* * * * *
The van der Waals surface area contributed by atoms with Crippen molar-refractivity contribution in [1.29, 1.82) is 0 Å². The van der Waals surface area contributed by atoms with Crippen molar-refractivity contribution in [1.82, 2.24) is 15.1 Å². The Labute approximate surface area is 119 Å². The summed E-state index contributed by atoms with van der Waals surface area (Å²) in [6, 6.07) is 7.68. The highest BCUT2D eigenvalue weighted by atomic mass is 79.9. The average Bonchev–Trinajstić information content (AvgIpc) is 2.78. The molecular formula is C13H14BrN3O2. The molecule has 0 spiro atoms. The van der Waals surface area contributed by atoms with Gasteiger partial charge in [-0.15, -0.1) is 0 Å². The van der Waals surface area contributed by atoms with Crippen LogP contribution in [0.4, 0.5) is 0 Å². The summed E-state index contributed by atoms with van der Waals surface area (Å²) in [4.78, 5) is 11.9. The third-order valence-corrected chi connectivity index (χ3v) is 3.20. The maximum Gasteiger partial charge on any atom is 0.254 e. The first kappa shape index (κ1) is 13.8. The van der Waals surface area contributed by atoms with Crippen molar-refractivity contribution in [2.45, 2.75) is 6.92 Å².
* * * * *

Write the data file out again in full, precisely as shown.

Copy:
The van der Waals surface area contributed by atoms with Crippen molar-refractivity contribution in [1.29, 1.82) is 0 Å². The van der Waals surface area contributed by atoms with Crippen molar-refractivity contribution in [1.82, 2.24) is 15.1 Å². The Labute approximate surface area is 119 Å². The summed E-state index contributed by atoms with van der Waals surface area (Å²) in [6, 6.07) is 7.68. The highest BCUT2D eigenvalue weighted by atomic mass is 79.9. The average Bonchev–Trinajstić information content (AvgIpc) is 2.78. The molecular formula is C13H14BrN3O2. The molecule has 0 spiro atoms. The van der Waals surface area contributed by atoms with Gasteiger partial charge in [-0.15, -0.1) is 0 Å². The van der Waals surface area contributed by atoms with Crippen LogP contribution in [0.4, 0.5) is 0 Å². The summed E-state index contributed by atoms with van der Waals surface area (Å²) in [4.78, 5) is 11.9. The third-order valence-corrected chi connectivity index (χ3v) is 3.20. The maximum Gasteiger partial charge on any atom is 0.254 e. The first kappa shape index (κ1) is 13.8. The van der Waals surface area contributed by atoms with Crippen molar-refractivity contribution in [2.45, 2.75) is 6.92 Å².